Describe the current ESG landscape you’re seeing at the moment
“We see a constant stream of query and discussion on just what is ESG, particularly pointing out companies in popular indexes that are hard to justify, for example transport, materials etc,” explained Nicolaides.
“Then at the other end of the spectrum, a growing scepticism that ESG can’t just be a proxy for tech stocks.
“I believe that the investor will continue to become more educated on the nuances between each of the mainstream ESG options.
“We will see FUM (funds under management) move from those with less defendable indexing strategies, to those where the manager can show most clearly how the companies in their ETF fit the mainstream idea of ESG.
“It won’t be enough to simply say, this index has got a seal of approval.
“Overall, it will continue to grow as people see the value in what makes it in or out. And we will potentially see consolidation as investors vote with their feet.”
Should ESG investors start looking at overseas stocks and ETFs?
“From our data, ASX listed shares still far outweigh direct investing into the US and other markets,” Nicolaides said.
“Whilst there is a decent cohort of US and global ESG options trading on the ASX, plus newer thematic options, the size of our listed market probably means that an Aussie ESG strategy is going to either ignore large chunks of the market, leading to concentration and goes against the main ETF selling point, or include companies many people don’t associate with ESG.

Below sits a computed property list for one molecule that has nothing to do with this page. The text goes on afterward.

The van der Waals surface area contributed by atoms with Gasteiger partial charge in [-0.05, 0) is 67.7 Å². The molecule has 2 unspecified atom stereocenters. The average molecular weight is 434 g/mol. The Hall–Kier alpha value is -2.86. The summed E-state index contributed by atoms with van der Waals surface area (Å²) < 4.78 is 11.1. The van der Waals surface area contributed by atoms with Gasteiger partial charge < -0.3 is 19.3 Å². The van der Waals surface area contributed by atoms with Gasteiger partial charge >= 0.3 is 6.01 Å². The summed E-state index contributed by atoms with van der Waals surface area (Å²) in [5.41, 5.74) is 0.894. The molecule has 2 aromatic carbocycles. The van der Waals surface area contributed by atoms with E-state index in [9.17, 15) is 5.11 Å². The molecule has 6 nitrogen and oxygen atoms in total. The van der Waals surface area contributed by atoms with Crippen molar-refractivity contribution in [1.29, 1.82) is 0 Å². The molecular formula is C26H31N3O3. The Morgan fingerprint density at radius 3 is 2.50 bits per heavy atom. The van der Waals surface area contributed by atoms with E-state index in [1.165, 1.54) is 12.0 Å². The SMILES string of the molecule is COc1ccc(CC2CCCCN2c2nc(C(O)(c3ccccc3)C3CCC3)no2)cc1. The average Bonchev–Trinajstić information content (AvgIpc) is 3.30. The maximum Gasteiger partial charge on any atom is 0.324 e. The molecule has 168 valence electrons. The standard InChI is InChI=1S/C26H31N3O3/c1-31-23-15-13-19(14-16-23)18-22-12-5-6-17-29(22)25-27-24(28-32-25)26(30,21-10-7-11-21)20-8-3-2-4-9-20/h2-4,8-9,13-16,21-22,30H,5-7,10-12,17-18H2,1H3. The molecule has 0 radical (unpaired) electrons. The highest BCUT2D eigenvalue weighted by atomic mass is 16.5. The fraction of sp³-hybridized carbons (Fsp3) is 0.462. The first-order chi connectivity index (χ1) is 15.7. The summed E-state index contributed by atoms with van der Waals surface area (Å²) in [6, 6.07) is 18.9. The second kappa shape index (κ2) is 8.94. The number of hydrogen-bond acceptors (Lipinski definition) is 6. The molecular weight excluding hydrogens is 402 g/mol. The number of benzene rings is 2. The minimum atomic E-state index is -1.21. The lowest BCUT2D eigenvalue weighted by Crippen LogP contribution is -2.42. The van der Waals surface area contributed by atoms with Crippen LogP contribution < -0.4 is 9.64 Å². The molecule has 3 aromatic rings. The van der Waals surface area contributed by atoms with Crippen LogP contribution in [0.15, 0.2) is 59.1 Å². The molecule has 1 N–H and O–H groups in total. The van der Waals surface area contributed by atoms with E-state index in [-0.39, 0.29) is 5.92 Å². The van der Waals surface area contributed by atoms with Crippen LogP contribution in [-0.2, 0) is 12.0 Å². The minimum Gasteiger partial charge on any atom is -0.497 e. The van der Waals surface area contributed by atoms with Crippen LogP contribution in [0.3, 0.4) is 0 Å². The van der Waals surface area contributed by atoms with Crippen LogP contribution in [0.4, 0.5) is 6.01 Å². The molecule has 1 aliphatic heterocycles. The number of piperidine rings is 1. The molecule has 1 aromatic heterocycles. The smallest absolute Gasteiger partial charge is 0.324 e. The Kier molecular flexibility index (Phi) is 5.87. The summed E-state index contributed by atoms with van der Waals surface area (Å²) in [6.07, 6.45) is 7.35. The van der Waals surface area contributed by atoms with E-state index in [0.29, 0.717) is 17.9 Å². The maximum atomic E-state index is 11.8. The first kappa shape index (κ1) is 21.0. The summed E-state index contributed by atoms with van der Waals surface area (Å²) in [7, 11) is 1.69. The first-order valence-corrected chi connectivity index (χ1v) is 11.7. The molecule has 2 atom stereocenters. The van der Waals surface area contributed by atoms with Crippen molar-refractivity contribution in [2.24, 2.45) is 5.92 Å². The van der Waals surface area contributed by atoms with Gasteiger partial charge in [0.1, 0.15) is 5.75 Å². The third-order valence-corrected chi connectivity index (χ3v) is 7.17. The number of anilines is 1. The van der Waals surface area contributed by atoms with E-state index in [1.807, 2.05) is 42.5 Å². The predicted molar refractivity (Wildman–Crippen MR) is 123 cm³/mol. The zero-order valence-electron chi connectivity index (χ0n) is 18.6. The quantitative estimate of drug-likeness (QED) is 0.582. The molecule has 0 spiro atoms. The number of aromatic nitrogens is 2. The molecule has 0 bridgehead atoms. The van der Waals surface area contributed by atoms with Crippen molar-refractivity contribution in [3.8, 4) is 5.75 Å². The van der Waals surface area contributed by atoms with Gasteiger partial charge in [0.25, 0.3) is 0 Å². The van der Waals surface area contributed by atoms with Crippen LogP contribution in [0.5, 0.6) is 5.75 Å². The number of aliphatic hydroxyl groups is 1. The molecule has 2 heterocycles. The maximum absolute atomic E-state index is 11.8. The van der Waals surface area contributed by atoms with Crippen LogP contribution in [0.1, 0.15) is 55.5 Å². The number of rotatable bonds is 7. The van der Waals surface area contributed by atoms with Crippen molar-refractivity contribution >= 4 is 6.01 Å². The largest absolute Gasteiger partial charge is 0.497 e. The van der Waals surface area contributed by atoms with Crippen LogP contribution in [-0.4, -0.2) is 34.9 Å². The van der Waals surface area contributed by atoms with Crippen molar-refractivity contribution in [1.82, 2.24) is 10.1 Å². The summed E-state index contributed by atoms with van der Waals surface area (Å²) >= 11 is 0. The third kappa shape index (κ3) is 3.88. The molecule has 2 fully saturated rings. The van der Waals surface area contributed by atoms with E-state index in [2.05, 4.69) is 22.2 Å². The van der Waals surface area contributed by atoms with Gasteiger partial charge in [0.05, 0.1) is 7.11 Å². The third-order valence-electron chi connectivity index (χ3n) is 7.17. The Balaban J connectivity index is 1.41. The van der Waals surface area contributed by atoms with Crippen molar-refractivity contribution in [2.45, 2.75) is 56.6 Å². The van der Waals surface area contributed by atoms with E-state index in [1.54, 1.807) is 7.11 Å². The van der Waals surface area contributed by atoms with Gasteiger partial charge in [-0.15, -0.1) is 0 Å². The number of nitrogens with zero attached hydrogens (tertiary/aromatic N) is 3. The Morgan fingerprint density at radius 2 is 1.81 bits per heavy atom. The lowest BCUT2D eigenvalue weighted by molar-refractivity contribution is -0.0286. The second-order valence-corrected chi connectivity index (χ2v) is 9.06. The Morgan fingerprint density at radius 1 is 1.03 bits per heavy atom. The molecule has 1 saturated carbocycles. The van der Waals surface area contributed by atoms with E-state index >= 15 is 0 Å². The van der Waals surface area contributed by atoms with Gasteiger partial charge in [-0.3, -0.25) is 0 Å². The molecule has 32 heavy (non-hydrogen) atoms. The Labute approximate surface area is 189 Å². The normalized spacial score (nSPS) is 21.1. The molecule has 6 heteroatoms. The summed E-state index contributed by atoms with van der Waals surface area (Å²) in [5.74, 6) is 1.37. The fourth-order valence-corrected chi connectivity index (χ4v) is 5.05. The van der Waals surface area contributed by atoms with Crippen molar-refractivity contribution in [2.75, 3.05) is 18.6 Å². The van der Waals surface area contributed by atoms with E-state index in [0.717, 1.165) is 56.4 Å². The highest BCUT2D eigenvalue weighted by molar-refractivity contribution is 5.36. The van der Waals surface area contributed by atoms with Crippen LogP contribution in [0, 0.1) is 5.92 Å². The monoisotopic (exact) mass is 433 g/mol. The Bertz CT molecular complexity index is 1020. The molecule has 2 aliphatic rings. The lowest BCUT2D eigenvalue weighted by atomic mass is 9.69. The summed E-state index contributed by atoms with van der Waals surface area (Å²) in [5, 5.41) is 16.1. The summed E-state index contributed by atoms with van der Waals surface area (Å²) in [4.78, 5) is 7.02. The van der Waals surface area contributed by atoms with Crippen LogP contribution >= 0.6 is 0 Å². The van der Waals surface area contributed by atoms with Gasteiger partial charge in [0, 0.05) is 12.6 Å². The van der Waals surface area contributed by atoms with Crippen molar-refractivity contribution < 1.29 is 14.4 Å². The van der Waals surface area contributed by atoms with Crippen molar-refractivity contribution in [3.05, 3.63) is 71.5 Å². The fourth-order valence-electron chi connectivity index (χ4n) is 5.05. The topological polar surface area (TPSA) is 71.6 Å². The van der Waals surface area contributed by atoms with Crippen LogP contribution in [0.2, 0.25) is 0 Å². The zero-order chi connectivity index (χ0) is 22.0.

“Both these factors probably weaken the story and investing profile of an Aussie ESG strategy, particularly as investors become more sophisticated on what they’re looking for.”
What are the top 10 most traded stocks or ETFs on the Pearler app?
“This info is available to everyone, right on our public website, whether you’re a Pearler investor or not,” Nicolaides said.
The views, information, or opinions expressed in the interview in this article are solely those of the interviewee and do not represent the views of Stockhead.
Stockhead has not provided, endorsed or otherwise assumed responsibility for any financial product advice contained in this article.